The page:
|Publication number||US5893862 A|
|Application number||US 08/843,606|
|Publication date||13 Apr 1999|
|Filing date||10 Apr 1997|
|Priority date||10 Apr 1997|
|Also published as||CA2234539A1, CA2234539C, EP0870486A1, EP0870486B1|
|Publication number||08843606, 843606, US 5893862 A, US 5893862A, US-A-5893862, US5893862 A, US5893862A|
|Inventors||Arthur William Pratt, Ian McDougall|
|Original Assignee||Pratt; Arthur William, Mcdougall; Ian|
|Export Citation||BiBTeX, EndNote, RefMan|
|Patent Citations (29), Non-Patent Citations (9), Referenced by (48), Classifications (14), Legal Events (3)|
|External Links: USPTO, USPTO Assignment, Espacenet|
The present invention relates to an apparatus to remove tissue from body parts through a small incision. Its main application is to remove and extract lens tissue from the eye of a human or other animal.
The normal lens of an eye is a biconvex, avascular, colourless and almost completely transparent structure. It is about 5 mm thick and 9 mm in diameter. The lens is suspended behind the iris by the zonular fibers which connect it with the ciliary body. Anterior to the lens is the aqueous humour; posterior to it the vitreous humour. The lens capsule is a semi-permeable membrane. A subcapsular epithelium is present anteriorly. The nucleus and cortex are made up of long concentric lamellas. The nucleus is harder than the surrounding cortex. With age, subepithelial lamellar fibers are continuously produced so that the lens gradually becomes larger and less elastic throughout life.
In childhood and youth the lens has a semi fluidic consistency which permits its aspiration through a small bore cannula and small incision. In the adult eye, progressive hardening of the nucleus prevents aspiration of the nuclear tissue.
The sole function of the lens is to transmit and focus light rays upon the retina. It accomplishes this by being translucent and able to refract light. A cataract is a lens opacity. Cataracts vary markedly in degree of density, size and location. The cataract may be due to a variety of causes but usually cataracts are associated with aging. Some degree of cataract formation is to be expected in persons over age 70. Most are bilateral though rate of progression is seldom equal. Traumatic cataracts and congenital cataracts are less common and other types are rare.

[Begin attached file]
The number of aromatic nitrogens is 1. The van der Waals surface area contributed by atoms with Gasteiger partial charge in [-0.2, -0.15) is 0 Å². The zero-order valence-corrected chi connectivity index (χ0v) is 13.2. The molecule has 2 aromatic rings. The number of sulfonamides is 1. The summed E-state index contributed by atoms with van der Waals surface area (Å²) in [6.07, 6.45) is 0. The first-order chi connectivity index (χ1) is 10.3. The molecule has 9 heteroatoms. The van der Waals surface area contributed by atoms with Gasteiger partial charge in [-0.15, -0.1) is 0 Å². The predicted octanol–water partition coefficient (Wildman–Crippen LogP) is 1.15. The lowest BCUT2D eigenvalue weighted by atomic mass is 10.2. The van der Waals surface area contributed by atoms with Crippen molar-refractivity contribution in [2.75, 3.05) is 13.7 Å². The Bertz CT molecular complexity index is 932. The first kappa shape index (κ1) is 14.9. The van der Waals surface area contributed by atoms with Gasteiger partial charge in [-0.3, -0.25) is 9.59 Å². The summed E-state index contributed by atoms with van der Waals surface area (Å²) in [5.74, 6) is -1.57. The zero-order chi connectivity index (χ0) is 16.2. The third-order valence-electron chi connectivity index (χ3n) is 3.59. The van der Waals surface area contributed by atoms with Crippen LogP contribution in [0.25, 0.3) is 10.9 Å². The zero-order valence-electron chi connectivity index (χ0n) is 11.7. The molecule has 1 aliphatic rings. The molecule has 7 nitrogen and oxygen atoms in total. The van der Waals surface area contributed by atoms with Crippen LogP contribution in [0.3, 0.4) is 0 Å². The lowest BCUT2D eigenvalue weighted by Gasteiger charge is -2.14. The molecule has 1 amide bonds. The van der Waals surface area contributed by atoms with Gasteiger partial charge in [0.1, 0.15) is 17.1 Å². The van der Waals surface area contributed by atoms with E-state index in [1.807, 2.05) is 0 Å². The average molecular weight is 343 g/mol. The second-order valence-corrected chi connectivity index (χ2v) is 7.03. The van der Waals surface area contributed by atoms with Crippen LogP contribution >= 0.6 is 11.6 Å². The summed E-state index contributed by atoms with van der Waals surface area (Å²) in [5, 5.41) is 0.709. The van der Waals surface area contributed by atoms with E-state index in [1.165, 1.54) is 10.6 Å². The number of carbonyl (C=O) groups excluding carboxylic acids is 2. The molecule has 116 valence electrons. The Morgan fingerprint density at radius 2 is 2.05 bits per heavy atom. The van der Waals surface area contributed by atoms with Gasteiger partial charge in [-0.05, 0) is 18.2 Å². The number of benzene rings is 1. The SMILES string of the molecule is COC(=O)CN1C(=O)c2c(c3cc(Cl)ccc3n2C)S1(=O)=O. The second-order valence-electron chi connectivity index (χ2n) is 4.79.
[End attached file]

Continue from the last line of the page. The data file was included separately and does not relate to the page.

Cataractous lenses are characterized by protein alteration, lens edema, necrosis and disruption of the normal continuity of the lens fibers. In general, the lens edema varies directly with the stage of cataract development. The immature (incipient) cataract is only slightly opaque. A completely opaque, mature (moderately advanced) cataractous lens is somewhat edematous. When the water content is maximal and the lens capsule is stretched, the cataract is called intumescent (swollen). In a hypermature (far advanced) cataract, water has escaped from the lens leaving a relatively dehydrated, very opaque lens and a wrinkled capsule.
Senile cataract is by far the most common type of cataract. In this type, the conversion of soluble low-molecular weight cytoplastic proteins to insoluble high-molecular weight aggregates, which are insoluble phases, and insoluble membrane protein matrices are major mechanisms contributing to the hardening of the nucleus and the loss of transparency of the lens.
Progressively blurred vision is the principal symptom. Glaucoma and lens induced uveitis may develop as complications of cataract formation.
There is no medical treatment for cataract.
The need for cataract surgery is indicated when visual impairment interferes with normal activities or if glaucoma or lens induced uveitis develop as complications of the cataract.
A number of techniques have been and are being used to remove the cloudy, cataractous lens or to provide a clear path for the transmission of light to the retina.
Of largely historical interest is the ancient procedure of couching in which an instrument entered the eye through an incision in the peripheral cornea and was used to push and dislocate the entire lens posteriorly into the vitreous humour, off the visual axis, to restore a clear path to the retina for the light.
In more recent times, there are two principal types of cataract surgery, intracapsular and extracapsular. The former consists of the removal of the lens in toto i.e. within its capsule. In the extracapsular operation a portion of the anterior capsule is opened and removed. Subsequently, the nucleus and cortex are also removed by various means leaving the peripheral portion of the anterior capsule and the posterior capsule behind.